Have you ever made that promise to yourself that “tomorrow, I am going to be more ….. (fill in the blank) with the following possibilities: organized, focused on my tasks, complete my follow-up calls, diligent about going to the gym, eat better foods, and many more quasi-commitments.

Have you ever started a routine that made sense, was good for you, had plenty of benefits, and then stopped doing it a few days later? Why did you stop?

Exactly what stops us from following through on our well-intended promises to ourselves?

Why do we let ourselves get away with creating the intention and then not doing the action?


It is easy not to. It is easy to dismiss “shadow” consequences.

It is hard to be consistent with a routine, even one that serves us.

Both of these situations, the first one being the “next day, I will do” and the second one being the “let’s start this routine and easily drop it” provides us insight as to our patterns and behaviors. If we do this frequently, then likely our trust in ourselves is low. It is time to make needed changes.

As a coach to women who are interested in improving their productivity, I frequently ask the following questions:

  • what do they do with their time now
  • what is their belief system about how to structure tasks in their calendar
  • how accountable are they to themselves for getting things done
  • what system do they use to track activities, appointments, etc.

The responses are all over the board on how they go about planning their day. What I see occurring most frequently is numerous To Do Lists and little to nothing committed to the calendar.

My first “Aha moment” was: this is exactly WHY we have intentions (the lists) but not the committed implementation time (on the calendar).

The second “Aha moment” was that when I asked these clients, “how long does it take you to do this specific task on your To Do List”, the answer was always vague. This revelation meant that we have intention to get things done, but we have no idea much time it will take, which contributes to why it is not assigned dedicated time on the calendar.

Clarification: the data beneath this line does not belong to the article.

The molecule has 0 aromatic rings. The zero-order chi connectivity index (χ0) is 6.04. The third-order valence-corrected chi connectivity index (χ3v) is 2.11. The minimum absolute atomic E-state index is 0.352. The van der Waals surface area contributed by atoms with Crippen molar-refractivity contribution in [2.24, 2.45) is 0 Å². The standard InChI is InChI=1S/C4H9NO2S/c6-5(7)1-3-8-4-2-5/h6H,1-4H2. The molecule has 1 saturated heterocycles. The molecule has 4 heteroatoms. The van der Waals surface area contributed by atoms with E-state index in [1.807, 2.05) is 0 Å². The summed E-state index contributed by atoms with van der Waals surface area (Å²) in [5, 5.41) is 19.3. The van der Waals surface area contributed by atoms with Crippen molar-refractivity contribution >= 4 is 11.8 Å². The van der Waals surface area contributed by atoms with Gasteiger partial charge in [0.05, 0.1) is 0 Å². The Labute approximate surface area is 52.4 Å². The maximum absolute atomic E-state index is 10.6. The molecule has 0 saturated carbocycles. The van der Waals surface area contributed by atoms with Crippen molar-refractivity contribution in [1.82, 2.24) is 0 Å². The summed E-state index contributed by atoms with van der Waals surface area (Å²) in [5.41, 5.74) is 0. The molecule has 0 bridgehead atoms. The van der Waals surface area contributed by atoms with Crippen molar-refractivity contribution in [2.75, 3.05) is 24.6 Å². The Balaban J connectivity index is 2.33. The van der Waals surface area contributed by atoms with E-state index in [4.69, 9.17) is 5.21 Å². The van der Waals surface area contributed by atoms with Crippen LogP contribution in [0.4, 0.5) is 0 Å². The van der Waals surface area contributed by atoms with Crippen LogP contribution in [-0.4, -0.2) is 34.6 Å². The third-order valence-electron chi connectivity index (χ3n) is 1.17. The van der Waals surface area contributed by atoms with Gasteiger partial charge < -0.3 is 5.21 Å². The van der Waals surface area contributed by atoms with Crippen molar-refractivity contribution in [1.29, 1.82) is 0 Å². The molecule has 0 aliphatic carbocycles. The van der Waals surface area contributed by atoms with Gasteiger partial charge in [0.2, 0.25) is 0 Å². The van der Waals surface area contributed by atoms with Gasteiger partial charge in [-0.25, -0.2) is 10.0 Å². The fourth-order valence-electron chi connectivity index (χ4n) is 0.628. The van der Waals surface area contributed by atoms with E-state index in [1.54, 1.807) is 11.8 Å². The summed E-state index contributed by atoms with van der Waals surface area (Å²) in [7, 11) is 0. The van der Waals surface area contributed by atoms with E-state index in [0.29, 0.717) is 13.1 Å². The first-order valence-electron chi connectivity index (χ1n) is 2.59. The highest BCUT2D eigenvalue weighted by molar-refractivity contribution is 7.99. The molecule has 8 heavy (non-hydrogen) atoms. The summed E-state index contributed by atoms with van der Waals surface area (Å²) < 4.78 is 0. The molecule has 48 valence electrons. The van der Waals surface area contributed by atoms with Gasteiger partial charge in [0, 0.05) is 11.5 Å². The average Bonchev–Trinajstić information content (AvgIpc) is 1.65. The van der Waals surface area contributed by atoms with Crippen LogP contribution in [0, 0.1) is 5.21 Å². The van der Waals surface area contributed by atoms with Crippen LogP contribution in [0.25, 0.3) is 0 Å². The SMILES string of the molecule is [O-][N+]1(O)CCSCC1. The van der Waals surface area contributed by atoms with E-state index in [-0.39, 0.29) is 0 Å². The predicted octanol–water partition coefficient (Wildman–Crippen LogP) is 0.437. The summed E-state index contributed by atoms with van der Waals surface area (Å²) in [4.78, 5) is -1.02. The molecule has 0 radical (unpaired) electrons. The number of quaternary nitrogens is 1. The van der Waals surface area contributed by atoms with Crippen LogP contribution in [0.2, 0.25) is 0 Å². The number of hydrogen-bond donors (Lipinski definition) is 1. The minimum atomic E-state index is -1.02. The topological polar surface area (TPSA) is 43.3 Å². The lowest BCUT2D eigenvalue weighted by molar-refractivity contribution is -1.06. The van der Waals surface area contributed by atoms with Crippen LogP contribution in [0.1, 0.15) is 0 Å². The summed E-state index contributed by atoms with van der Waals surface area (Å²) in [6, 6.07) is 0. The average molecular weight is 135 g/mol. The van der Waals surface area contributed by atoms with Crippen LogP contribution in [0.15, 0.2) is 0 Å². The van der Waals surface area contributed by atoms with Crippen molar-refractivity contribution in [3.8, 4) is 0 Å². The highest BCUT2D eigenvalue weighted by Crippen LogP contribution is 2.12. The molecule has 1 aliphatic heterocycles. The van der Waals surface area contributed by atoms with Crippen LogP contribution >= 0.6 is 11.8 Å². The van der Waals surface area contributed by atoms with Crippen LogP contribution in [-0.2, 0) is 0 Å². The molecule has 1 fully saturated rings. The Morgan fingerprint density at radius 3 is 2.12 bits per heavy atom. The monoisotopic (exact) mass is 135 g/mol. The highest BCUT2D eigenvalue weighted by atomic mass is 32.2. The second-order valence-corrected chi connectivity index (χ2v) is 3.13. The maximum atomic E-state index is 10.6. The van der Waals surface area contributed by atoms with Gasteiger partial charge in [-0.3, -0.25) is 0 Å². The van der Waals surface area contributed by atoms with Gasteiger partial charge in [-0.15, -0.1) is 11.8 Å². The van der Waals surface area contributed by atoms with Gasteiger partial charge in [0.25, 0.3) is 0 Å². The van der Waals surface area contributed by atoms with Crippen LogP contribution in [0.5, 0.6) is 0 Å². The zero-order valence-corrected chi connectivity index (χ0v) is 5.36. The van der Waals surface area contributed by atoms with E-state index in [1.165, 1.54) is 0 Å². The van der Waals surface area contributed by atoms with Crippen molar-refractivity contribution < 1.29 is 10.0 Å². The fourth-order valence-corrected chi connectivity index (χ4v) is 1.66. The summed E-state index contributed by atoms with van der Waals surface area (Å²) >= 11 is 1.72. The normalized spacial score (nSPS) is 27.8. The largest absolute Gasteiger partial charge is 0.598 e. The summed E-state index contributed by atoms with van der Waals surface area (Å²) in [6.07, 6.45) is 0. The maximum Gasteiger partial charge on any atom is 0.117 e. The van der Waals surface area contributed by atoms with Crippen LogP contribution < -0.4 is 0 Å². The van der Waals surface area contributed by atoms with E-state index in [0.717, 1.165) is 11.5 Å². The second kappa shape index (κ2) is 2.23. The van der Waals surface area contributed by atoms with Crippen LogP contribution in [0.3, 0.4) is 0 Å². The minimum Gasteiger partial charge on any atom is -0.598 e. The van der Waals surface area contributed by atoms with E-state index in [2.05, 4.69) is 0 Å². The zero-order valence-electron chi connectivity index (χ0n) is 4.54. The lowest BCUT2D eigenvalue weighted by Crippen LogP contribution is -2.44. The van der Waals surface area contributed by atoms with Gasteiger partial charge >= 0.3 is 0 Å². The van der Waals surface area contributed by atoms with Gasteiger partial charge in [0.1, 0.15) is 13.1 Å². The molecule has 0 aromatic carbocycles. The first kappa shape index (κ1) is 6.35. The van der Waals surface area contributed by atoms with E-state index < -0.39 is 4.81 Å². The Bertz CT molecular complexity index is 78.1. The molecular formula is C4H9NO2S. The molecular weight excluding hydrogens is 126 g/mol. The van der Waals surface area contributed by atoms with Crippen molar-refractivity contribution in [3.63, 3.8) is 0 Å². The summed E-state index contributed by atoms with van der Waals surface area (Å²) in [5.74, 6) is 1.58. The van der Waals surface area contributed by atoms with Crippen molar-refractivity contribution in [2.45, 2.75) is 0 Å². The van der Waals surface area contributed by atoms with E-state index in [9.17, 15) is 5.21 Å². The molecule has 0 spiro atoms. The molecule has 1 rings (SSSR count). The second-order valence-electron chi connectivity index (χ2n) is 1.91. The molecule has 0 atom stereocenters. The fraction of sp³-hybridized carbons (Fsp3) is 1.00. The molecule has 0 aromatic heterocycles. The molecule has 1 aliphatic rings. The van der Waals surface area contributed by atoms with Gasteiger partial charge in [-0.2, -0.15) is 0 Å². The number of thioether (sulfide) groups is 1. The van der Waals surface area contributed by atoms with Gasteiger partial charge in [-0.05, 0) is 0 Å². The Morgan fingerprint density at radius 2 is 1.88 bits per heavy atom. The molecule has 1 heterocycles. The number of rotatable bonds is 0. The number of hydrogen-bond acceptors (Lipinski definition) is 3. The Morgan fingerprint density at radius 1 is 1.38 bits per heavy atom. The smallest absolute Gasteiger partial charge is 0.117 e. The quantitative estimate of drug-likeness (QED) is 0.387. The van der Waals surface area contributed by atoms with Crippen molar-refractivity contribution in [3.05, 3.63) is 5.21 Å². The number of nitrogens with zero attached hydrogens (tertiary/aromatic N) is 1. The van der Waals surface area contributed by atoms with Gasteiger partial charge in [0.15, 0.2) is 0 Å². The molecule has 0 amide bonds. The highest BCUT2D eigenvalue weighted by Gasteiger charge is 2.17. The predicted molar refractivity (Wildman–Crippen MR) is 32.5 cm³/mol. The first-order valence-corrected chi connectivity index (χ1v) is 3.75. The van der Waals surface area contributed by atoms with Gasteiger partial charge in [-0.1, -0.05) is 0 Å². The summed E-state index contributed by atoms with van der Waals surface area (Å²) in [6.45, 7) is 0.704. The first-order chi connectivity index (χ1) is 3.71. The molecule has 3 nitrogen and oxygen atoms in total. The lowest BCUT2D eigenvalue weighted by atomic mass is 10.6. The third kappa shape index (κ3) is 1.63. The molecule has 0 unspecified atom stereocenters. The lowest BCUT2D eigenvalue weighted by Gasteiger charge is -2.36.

So, what is a “shadow consequence”? It starts with a task that needs to be done that has no firm deadline or no detriment if not done. Only you know that you put on your list and didn’t do it. The next day, you added to your To Do List again and yet did not do it. And again, the next day, you added it to your To Do List, but still no action.

No one knows but you.

The third “Aha moment” has now arrived. If you have move a certain task more than three days without completing the task and having the intention to complete it, then it is time to say STOP. It is now time to ask yourself: “why am I not doing this task”? What is the resistance to it?

Enter the three step solution of following through on the promises to yourself:

1. Think long and hard about your promises and intentions you make to yourself on your future actions. Be aware if you really have the time to do this task.

2. Choose firmly that you will do this task; determine the length of time; commit it to a specific day and time on your calendar.

3. Ask yourself “what will I lose if I do not do this task as planned”? Understand the true consequence. If it is a big consequence, immediately seek out an accountability partner on this one task. Do not let yourself off the hook.

Honor yourself on a consistent basis by keeping your intentions and actions aligned. By so doing, you will trust yourself to get more things done and have greater personal satisfaction.